Hired professors have to deal with decreased effort and less compensation per student. Since, for students, college is the time for transformation there is increased pressure to do. Networking, clubs, internships, romances, metropolitan exploration, social activities, working out, and extra-extra curricular goals all vie for priority with class. Going to class hung-over becomes a reasonable when party experiences are unique; and, to an extent, they are. Modes of freshman socialization can be epic, and absolutely unacceptable outside of the university sphere. There is serious conflict between academic and non-academic success.

Lower expectations hurt the academic progress of all students. For example, grade inflation makes it even harder to differentiate between high-performing students, and fails to provide struggling students with accurate feedback. I have multiple academically successful friends that haven’t started a paper more than a day in advance since sophomore year. There is no reward for an out-of-the-park essay, and there are other actualizations demanding their attention. Meanwhile, economics students can scrape by with a B+ knowing less than half the material on a final. “The College Experience” directly detracts from the education process, decreasing relative expenditures on teaching, drawing students away from material, and encouraging professors to lower expectations.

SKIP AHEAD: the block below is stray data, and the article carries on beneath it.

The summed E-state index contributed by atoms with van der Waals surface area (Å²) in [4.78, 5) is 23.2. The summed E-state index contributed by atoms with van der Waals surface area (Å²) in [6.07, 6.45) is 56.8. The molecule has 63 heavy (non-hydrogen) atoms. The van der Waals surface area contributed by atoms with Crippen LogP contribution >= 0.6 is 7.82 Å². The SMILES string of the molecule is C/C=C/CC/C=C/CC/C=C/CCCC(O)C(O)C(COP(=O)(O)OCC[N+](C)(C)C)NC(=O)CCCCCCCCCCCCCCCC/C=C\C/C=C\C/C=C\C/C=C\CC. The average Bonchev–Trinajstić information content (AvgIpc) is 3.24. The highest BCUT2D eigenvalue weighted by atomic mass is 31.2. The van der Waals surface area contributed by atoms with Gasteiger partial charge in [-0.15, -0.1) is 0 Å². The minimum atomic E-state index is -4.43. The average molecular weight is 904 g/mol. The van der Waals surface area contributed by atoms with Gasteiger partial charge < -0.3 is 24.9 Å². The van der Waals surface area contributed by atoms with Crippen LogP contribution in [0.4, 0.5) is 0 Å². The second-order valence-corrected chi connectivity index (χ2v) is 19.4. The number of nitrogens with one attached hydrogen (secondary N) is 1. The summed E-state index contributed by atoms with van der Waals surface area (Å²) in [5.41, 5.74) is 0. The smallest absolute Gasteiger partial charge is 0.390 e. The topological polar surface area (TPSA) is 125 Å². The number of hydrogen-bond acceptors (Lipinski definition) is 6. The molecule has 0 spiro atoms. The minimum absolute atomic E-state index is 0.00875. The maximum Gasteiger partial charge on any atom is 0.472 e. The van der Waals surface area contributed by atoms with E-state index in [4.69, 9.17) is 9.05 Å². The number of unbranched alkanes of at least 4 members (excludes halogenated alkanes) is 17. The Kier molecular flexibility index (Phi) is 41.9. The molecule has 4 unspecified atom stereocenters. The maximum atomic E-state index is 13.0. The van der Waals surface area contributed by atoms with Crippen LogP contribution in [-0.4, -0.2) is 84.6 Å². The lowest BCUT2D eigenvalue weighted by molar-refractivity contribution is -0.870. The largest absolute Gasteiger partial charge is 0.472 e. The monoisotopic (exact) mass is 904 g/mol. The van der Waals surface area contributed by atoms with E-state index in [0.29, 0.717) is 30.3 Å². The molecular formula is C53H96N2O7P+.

1. Increased Cost